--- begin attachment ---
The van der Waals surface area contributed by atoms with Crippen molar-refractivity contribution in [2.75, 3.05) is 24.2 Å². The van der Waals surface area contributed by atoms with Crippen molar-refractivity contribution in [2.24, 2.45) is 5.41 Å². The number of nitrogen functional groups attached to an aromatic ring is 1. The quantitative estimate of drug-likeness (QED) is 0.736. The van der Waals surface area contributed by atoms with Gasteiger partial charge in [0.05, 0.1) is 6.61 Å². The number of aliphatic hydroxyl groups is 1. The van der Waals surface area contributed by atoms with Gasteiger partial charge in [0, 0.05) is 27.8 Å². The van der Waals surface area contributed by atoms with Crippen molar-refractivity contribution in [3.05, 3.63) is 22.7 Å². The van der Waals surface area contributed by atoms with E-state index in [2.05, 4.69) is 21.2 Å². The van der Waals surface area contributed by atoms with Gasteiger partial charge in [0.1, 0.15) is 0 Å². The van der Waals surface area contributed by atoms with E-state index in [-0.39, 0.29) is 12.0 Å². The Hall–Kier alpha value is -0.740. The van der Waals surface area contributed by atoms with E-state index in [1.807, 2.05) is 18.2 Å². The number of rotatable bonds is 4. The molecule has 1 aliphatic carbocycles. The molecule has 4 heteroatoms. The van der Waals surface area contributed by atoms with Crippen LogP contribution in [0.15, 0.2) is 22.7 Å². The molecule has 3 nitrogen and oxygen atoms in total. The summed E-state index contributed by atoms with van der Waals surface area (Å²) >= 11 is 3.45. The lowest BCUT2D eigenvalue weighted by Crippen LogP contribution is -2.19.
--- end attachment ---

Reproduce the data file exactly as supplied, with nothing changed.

The van der Waals surface area contributed by atoms with Crippen molar-refractivity contribution in [2.75, 3.05) is 24.2 Å². The van der Waals surface area contributed by atoms with Crippen molar-refractivity contribution in [2.24, 2.45) is 5.41 Å². The number of nitrogen functional groups attached to an aromatic ring is 1. The quantitative estimate of drug-likeness (QED) is 0.736. The van der Waals surface area contributed by atoms with Gasteiger partial charge in [0.05, 0.1) is 6.61 Å². The number of aliphatic hydroxyl groups is 1. The van der Waals surface area contributed by atoms with Gasteiger partial charge in [0, 0.05) is 27.8 Å². The van der Waals surface area contributed by atoms with Crippen molar-refractivity contribution in [3.05, 3.63) is 22.7 Å². The van der Waals surface area contributed by atoms with E-state index in [2.05, 4.69) is 21.2 Å². The van der Waals surface area contributed by atoms with Gasteiger partial charge in [0.1, 0.15) is 0 Å². The van der Waals surface area contributed by atoms with E-state index in [-0.39, 0.29) is 12.0 Å². The Hall–Kier alpha value is -0.740. The van der Waals surface area contributed by atoms with E-state index in [1.807, 2.05) is 18.2 Å². The number of rotatable bonds is 4. The molecule has 1 aliphatic carbocycles. The molecule has 4 heteroatoms. The van der Waals surface area contributed by atoms with Crippen LogP contribution in [0.15, 0.2) is 22.7 Å². The molecule has 3 nitrogen and oxygen atoms in total. The summed E-state index contributed by atoms with van der Waals surface area (Å²) >= 11 is 3.45. The lowest BCUT2D eigenvalue weighted by Crippen LogP contribution is -2.19.